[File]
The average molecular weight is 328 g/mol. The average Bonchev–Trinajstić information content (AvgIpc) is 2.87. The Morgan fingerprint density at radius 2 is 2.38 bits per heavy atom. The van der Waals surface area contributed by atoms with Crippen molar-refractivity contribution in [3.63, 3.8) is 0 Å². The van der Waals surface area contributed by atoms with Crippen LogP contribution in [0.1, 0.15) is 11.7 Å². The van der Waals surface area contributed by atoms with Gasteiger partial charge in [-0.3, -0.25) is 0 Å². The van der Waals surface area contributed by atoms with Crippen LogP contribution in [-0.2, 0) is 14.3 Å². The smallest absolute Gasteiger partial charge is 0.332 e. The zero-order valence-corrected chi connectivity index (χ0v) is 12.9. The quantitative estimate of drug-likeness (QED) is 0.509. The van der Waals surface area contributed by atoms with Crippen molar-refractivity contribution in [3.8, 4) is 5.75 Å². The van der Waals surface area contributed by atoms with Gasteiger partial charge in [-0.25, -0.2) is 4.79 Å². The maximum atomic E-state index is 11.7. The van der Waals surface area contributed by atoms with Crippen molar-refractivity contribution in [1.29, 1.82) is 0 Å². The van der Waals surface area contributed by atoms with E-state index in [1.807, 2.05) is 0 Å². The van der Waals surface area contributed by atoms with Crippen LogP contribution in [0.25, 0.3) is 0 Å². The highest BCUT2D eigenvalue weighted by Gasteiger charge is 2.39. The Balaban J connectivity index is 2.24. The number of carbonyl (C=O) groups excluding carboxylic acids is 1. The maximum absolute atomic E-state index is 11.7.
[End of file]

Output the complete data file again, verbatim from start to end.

The average molecular weight is 328 g/mol. The average Bonchev–Trinajstić information content (AvgIpc) is 2.87. The Morgan fingerprint density at radius 2 is 2.38 bits per heavy atom. The van der Waals surface area contributed by atoms with Crippen molar-refractivity contribution in [3.63, 3.8) is 0 Å². The van der Waals surface area contributed by atoms with Crippen LogP contribution in [0.1, 0.15) is 11.7 Å². The van der Waals surface area contributed by atoms with Gasteiger partial charge in [-0.3, -0.25) is 0 Å². The van der Waals surface area contributed by atoms with Crippen LogP contribution in [-0.2, 0) is 14.3 Å². The smallest absolute Gasteiger partial charge is 0.332 e. The zero-order valence-corrected chi connectivity index (χ0v) is 12.9. The quantitative estimate of drug-likeness (QED) is 0.509. The van der Waals surface area contributed by atoms with Crippen molar-refractivity contribution in [3.8, 4) is 5.75 Å². The van der Waals surface area contributed by atoms with Gasteiger partial charge in [-0.25, -0.2) is 4.79 Å². The maximum atomic E-state index is 11.7. The van der Waals surface area contributed by atoms with Crippen molar-refractivity contribution in [1.29, 1.82) is 0 Å². The van der Waals surface area contributed by atoms with E-state index in [1.807, 2.05) is 0 Å². The van der Waals surface area contributed by atoms with Crippen LogP contribution in [0.25, 0.3) is 0 Å². The highest BCUT2D eigenvalue weighted by Gasteiger charge is 2.39. The Balaban J connectivity index is 2.24. The number of carbonyl (C=O) groups excluding carboxylic acids is 1. The maximum absolute atomic E-state index is 11.7.